Your browser is no longer supported. For the best experience of this website, please upgrade to a newer version or another browser.

Your browser appears to have cookies disabled. For the best experience of this website, please enable cookies in your browser

We'll assume we have your consent to use cookies, for example so you won't need to log in each time you visit our site.
Learn more


With its clashing colours and graphics-led personality, 55DSL is shaping a reputation beyond its skater kid roots

Celebrating its 15th birthday this year, cult streetwear brand 55DSL has all the characteristics of a teenager. The errant kid brother of denim brand Diesel, 55DSL’s against-the-grain, skate-punk attitude has helped the brand to not only forge a fashion-forward design personality, but also to develop one of the industry’s most innovative approaches to consumer marketing.

“I started working full time with 55DSL in 2000 but it’s always been very close to my heart,” explains creative director Andrea Rosso, son of Diesel founder Renzo Rosso. “I grew up skating and snowboarding in Italy before moving to California, where I became more immersed in the culture of action sports. It’s an evolving market which started in the 1960s but had boom periods in the 1980s with skateboarding, then the 1990s with snowboarding. That decade changed a whole generation, not only in terms of how people were dressing, but their entire attitude.”

While the explosion in boardsports-inspired fashion drove many branded specialists into the mainstream, creating household names such as Quiksilver and Billabong, not every player followed the same path. “Once upon a time this market was a niche area,” says Rosso. “Then it became huge and we had to make a choice as to whether we wanted to follow the market into the mainstream. In doing so we would have lost our humility, so we decided to stay closer to our niche market. We have 40 people at the head office, all of whom are on first-name terms, and we have annual sales of €30 million (£27.5m), so we’re still relatively small.”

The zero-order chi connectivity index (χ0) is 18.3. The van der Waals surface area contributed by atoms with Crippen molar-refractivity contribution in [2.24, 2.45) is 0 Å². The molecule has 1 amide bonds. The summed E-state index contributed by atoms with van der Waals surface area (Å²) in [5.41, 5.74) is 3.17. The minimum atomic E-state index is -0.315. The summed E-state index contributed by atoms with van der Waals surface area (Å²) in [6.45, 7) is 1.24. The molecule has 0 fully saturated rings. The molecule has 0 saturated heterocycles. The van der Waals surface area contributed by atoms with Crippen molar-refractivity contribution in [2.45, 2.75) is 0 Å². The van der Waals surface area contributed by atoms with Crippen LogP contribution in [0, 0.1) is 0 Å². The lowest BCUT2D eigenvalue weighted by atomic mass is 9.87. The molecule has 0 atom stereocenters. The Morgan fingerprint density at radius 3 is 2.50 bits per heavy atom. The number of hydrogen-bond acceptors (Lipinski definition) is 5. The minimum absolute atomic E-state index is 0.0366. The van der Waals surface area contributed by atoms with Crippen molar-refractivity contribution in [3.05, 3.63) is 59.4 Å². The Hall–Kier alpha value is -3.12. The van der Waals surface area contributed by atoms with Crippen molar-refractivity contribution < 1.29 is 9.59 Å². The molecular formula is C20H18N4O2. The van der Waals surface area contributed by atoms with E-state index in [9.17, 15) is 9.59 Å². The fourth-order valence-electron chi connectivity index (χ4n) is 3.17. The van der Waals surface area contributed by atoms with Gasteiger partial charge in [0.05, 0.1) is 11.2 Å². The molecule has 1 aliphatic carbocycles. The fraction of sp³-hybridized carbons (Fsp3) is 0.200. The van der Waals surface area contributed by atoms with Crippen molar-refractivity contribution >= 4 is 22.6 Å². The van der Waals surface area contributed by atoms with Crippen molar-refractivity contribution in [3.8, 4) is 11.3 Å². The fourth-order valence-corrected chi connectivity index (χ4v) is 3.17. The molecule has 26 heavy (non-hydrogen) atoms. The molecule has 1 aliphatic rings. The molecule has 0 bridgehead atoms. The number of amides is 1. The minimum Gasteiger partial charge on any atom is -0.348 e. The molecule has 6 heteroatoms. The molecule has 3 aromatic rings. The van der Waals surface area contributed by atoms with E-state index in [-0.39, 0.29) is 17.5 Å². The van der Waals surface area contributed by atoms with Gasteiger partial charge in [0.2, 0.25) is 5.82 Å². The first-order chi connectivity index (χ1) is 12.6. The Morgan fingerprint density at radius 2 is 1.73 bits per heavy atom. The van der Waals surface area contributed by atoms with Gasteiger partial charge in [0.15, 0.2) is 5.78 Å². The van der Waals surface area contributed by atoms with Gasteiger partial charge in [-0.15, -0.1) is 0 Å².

This commitment to remaining niche informs the brand’s distribution strategy, says UK brand manager Russell Pickett. “We have to get the distribution balance between the high-volume retailers and niche players right. Policing the distribution is key.”

Remaining close to its target consumers preoccupies the brand’s marketing efforts. Leading the marketing charge is 55DSL’s Junior Lucky Bastard campaign, which selects two customers annually via an online campaign.

The winners experience a three month, all-expenses paid, globe-trotting fandango, in return for regular diary contributions to the brand’s website. “They have to have colourful and ironic personalities which reflect the brand, because in effect they become ambassadors for it,” says Rosso.

For creative inspiration Rosso looks largely to Japan, the UK and the US, but also spends time immersed in books, the web and vintage clothing markets. “In terms of graphics the 1980s has been done and people are now talking about the 1990s,” Rosso says. “People have become bored of 1980s neons and we’re trying out cleaner, more solid styles. Our graphics-led T-shirts and nylon jackets have helped create a uniqueness for 55DSL and it’s through those types of product that we are growing our brand.”

Have your say

You must sign in to make a comment

Please remember that the submission of any material is governed by our Terms and Conditions and by submitting material you confirm your agreement to these Terms and Conditions. Links may be included in your comments but HTML is not permitted.